The tension was exacerbated by a steady drumbeat of embarrassing and sometimes bizarre leaks about government officials, including Prime Minister Boiko Borisov.
An unverified photograph recently published in the Bulgarian news media showed him half-naked and apparently sleeping beside a handgun. Another unverified image seemed to show Mr. Borisov’s bedside table stuffed with bank notes and gold bars.
Mr. Borisov has confirmed that the room is his, but he has said that the gun and money are not, and that the images were manipulated.
News outlets have also published a set of recordings of a man who sounds like Mr. Borisov speaking in private about state affairs.
Thousands of Bulgarians have gathered since last Thursday in a central square in Sofia to chant outside Mr. Borisov’s office, calling for his resignation and that of the chief prosecutor.
Last Wednesday, Mr. Borisov tried to assuage them by announcing that he was considering firing three senior government ministers. But he refused to leave his own post — leading protests to spread to other cities.
“People are sick and tired of the collusion between the mafia and the state,” said Neli Trifonova, a 27-year-old online retailer who attended a protest on Monday. “We see it everywhere.”
Opposition lawmakers have put forward a motion of no confidence in the government, which Parliament is scheduled to debate on Monday, though Mr. Borisov’s majority seems likely to hold.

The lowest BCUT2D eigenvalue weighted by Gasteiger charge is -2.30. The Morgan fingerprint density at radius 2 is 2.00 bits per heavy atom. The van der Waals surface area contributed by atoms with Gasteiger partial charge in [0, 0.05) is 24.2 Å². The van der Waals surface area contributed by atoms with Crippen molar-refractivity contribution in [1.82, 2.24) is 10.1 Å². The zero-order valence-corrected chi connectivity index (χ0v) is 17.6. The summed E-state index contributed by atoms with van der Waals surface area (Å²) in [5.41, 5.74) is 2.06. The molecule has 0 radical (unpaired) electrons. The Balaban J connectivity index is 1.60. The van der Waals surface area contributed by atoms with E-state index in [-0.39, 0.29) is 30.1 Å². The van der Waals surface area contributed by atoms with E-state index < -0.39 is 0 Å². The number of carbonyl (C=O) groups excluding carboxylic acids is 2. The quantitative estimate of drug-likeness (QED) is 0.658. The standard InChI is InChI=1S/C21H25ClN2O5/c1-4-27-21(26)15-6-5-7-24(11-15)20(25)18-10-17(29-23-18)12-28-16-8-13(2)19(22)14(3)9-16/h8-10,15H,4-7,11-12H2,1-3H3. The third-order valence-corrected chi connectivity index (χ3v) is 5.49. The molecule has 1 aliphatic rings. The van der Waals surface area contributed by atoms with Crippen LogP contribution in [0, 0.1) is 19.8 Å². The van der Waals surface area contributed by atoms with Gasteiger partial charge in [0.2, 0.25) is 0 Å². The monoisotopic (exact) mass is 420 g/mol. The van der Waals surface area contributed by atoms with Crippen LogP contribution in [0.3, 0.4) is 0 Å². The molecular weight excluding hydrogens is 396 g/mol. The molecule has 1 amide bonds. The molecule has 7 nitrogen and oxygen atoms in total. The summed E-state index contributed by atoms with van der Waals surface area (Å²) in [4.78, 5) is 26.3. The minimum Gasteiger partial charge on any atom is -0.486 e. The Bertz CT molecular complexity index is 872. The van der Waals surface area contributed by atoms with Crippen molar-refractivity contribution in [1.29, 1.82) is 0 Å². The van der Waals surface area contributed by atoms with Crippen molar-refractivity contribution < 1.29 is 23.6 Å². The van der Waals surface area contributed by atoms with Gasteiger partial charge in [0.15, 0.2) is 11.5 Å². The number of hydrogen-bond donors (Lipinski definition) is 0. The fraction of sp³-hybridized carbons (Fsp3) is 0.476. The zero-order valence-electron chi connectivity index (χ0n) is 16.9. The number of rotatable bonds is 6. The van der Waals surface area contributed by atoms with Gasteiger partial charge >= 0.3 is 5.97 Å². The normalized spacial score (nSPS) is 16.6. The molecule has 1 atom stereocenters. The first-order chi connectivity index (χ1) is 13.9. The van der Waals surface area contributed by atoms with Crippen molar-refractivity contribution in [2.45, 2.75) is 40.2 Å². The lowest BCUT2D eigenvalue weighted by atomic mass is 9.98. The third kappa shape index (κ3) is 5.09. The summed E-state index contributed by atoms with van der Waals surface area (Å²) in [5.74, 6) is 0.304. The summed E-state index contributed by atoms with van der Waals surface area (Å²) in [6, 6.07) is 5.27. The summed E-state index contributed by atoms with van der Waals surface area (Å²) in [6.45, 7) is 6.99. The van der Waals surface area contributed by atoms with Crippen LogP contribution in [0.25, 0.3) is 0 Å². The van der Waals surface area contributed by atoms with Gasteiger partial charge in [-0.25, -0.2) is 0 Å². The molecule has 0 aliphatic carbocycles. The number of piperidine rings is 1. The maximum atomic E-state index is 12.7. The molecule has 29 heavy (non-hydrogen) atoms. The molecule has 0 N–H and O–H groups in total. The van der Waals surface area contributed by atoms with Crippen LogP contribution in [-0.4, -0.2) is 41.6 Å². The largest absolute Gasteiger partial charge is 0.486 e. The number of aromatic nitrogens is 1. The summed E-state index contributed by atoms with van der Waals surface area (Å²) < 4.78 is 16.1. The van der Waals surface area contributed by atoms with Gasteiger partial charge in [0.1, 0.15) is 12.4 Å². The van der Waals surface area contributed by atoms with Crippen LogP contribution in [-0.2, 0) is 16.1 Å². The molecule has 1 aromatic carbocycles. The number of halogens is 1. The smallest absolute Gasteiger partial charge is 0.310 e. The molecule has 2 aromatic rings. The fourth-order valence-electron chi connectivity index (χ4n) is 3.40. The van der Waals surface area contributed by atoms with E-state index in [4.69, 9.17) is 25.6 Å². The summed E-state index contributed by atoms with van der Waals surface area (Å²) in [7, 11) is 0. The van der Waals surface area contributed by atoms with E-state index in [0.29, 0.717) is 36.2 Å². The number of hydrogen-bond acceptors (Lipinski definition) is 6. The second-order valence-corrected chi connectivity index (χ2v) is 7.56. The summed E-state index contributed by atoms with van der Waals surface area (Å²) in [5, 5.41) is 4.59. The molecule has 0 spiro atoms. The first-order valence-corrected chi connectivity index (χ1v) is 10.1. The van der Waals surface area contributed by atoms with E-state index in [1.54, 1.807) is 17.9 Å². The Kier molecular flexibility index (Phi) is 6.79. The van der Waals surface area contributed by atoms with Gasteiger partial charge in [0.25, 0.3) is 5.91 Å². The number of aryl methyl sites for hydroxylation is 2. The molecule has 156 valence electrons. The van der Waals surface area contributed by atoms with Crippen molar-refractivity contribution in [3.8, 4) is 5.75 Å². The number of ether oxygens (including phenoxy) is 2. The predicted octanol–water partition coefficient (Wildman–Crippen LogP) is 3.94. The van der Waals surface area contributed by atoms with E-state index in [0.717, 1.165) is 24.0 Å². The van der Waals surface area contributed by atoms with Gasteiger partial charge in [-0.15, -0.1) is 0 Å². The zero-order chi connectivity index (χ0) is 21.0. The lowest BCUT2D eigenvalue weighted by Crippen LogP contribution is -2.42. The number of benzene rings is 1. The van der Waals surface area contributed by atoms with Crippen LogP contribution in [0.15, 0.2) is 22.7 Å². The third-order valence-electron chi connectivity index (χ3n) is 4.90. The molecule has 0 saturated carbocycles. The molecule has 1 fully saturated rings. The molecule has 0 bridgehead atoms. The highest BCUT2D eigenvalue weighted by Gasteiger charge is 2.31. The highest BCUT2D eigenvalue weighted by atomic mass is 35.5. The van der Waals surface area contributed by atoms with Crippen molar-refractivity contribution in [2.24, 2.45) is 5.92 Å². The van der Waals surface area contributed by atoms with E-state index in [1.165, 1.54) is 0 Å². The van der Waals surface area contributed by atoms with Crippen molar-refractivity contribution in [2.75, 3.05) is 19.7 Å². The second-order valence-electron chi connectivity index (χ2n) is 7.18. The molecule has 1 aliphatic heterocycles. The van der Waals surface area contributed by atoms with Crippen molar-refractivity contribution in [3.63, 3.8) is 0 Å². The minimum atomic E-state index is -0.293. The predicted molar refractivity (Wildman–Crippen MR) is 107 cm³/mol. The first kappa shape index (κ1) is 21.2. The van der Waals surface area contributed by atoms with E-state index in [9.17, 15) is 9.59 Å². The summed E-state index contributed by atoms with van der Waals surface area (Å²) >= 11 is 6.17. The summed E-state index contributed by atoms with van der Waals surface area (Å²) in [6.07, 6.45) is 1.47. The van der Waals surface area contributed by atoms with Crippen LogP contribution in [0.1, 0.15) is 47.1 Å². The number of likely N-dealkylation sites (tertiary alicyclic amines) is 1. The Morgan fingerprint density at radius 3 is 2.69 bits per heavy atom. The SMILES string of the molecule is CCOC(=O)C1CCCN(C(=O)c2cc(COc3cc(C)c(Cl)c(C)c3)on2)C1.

On Wednesday, Mr. Borisov’s party released a statement denying it was working under the influence of Mr. Dogan’s party, which he founded in 1990, after the collapse of communism.
Mr. Dogan’s party, the Movement for Rights and Freedoms, is mainly supported by members of Bulgaria’s ethnic Turkish minority, and has only occasionally been a formal part of government.
But the group and its leading members, like Mr. Dogan, have amassed outsize influence in Bulgaria’s politics, economy and media by consistently performing the role of political kingmakers.
“In Bulgaria, you don’t have a strongman,” said Dimitar Bechev, an expert on southeast Europe at the University of North Carolina at Chapel Hill. “It’s more of an oligarchic system.”
On Monday, the American Embassy issued an unusually forceful statement backing the protests.
“We support the Bulgarian people,” the statement said, “as you peacefully advocate for increased faith in your democratic system and promote the rule of law in Bulgaria.”
The force of the statement contrasted with the less strident tone taken by European institutions and leaders. Some colleagues from the European Parliament’s centrist grouping even issued messages of support for Mr. Dogan and his party.
Though the rule of law is nominally central to the philosophy of the bloc, European leaders have consistently avoided taking too strong a stance against governments that stray from democratic standards at home.
“The E.U. is a mechanism for creating consensus,” Ms. Tcherneva said. “The E.U. is not that good at confrontational situations.”
Boryana Dzhambazova reported from Sofia, and Patrick Kingsley from Berlin.